He is a Saviour. This figure of a rock, resisting drift, gives us some idea, not only of the commanding influence of Christ’s person, but of that special office from which all the glory of His person and of His name arises: that He saves His people from their sins...
He is ever living and interceding. Our earthly friends may die, but we shall never lose our best Friend. All merely human comforters will fail us sooner or later, but He will ever abide true and steadfast to all who rely upon Him.
He lives, the great Redeemer lives,—so His cause is always safe, and our safety is always secured in Him. Hide thyself, therefore, in the ever-living Man; for, there, thou needst not fear any change that the rolling ages may bring.

          Blessed be the name of Jesus, He is also the interceding Man; for, at this very moment, He is pleading for His people before His Father’s throne.



Saturday, December 2, 2017

1st Advent Devotional ~"Jesus revealed the preciousness & worth & winsome beauty of childhood."

Then the angel said to them, “Do not be afraid, for behold, I bring you good tidings of great joy which will be to all people.  For there is born to you this day in the city of David a Savior, who is Christ the Lord.  And this will be the sign to you: You will find a Babe wrapped in swaddling cloths, lying in a manger.”
Luke 2:10-12

A baby is a harmless thing
And wins our hearts with one accord,
And Flower of Babies was their King,
Jesus Christ our Lord:
Lily of lilies He
Upon His Mother’s knee;
Rose of roses, soon to be
Crowned with thorns on leafless tree.

A lamb is innocent and mild
And merry on the soft green sod;
And Jesus Christ, the Undefiled,
Is the Lamb of God:
Only spotless He
Upon His Mother’s knee;
White and ruddy, soon to be
Sacrificed for you and me.

Nay, lamb is not so sweet a word,
Nor lily half so pure a name;
Another name our hearts hath stirred,
Kindling them to flame:
‘Jesus’ certainly
Is music and melody:
Heart with heart in harmony
Carol we and worship we.

Poems -1886

By coming Himself a little child, our Lord forever glorified and sanctified childhood. Christmas is, par excellence, the children’s festival. It is the day when the children however far they may be scattered during the year, meet again around the family hearth and sit down again around the family table. When we begin to analyse our Christmas joy, it is amazing how largely it gathers round the children. And it is right that Christmas should be the children’s festival, for it is the anniversary of the discovery of the little child. Before Christ came child life was held of little account; infanticide was common; little children were flung out as rubbish and left to die. But Jesus became a little child, and by so doing revealed the preciousness and worth and winsome beauty of childhood. He put the crown upon the child’s head. What care is taken of him today. And what love is lavished upon him. When Christmas morning dawns, the child wakes to find himself surrounded with presents. He hung his stocking up overnight, and, sure enough, in the morning it is filled with good things. Santa Claus, we say in our make-believe way, visited his bedroom overnight, and brought him the gifts. But many of our children know better. They have begun to realize that father and mother are the real Santa Claus, and that it is they who have brought the presents. But another figure is standing behind father and mother—it is Jesus Christ. He is the true Santa Claus. He, and not St. Nicholas, is the ‘good fairy’ to whom the children owe all their Christmas joy and gladness. It is well, therefore, that Christmas Day should be made a happy day for the children. It is well that all that is brightest should be identified with the birthday of Jesus, for it was the coming of Jesus that exalted the child. Our children owe their happy homes, their parents’ love, their beautiful presents, all to the fact that when the shepherds went to Bethlehem long ago they found a Babe.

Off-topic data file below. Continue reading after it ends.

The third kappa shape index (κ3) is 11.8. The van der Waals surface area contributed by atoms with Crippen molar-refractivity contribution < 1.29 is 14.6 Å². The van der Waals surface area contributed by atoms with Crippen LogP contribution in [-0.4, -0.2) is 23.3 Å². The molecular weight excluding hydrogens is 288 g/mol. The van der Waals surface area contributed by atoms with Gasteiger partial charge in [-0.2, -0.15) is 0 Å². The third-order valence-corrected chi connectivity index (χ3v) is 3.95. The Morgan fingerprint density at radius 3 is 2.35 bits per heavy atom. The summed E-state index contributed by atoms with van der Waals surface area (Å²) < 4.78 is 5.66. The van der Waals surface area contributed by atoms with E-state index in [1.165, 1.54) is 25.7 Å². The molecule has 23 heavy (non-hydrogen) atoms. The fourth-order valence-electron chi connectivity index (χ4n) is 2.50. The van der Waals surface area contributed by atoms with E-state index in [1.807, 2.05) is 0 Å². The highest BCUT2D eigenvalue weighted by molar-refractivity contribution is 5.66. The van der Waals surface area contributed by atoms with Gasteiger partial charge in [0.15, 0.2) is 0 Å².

The Gospel of Luke

The Christ of God we sing,
The Babe of Bethlehem!
And on His infant head we place
The royal diadem.
The crown of thorns is His,
That child of poverty,
Who on this earth of ours can find
No place His head to lay.
The crown of heaven is His,
And angels own him there.
The crown of earth shall yet be His,
And we that crown shall share.


Christ My Song

Wednesday, November 22, 2017

Devotional ~Giving Eternal Thanks for the Lamb of God

The next day John saw Jesus coming toward him, and said, “Behold! The Lamb of God who takes away the sin of the world!
John 1:29

…and the number of them was ten thousand times ten thousand, and thousands of thousands, saying with a loud voice:
​​“Worthy is the Lamb who was slain
​​To receive power and riches and wisdom,
​​And strength and honor and glory and blessing!”
Revelation 5:11-12

Hark! a thrilling voice is sounding;
Christ is nigh, it seems to say,
Cast away the works of darkness,
O ye children of the day.

Wakened by the solemn warning
Let the earthbound soul arise;
Christ, her Sun, all ill dispelling,
Shines upon the morning skies.

Lo, the Lamb, so long expected,
Comes with pardon down from Heav’n;
Let us haste, with tears of sorrow,
One and all to be forgiven.

Honor, glory, might, and blessing
Be to God: the Father, Son
And the everlasting Spirit,
While eternal ages run.
6th Century Hymn

         I determined,” says Paul, “not to know any thing among you, save Jesus Christ and Him crucified.” That is the substance of a Christian’s faith and practice. In the Cross we learn all the power of sin, the intensity of our weakness, the far greater intensity of God’s Mercy. It is the all-prevailing witness of God’s Love, —the most powerful attraction to man’s heart. All graces are to be found therein, and it is the perfection of the interior life. The Cross is the substance of our faith, inasmuch as it sets before us the Only Son of God, conceived by the Holy Spirit of Mary, and thus embodying the doctrines of the Holy Trinity and of the Incarnation….Every precept which our Dear Lord has given us may be summed up in the doctrine of the Cross. It teaches us the power of sin, inasmuch as nothing less than the death of God made Man could crush that power, and atone for sin; —the intensity of our weakness, for what remedy could we have brought had Christ not vouchsafed to be our Propitiation?—the intensity of God’s Mercy—for “if He spared not His Son, shall He not also freely give us all things?” Can we meditate on these things and refuse the only return God asks of us—that we should love, serve and obey Him?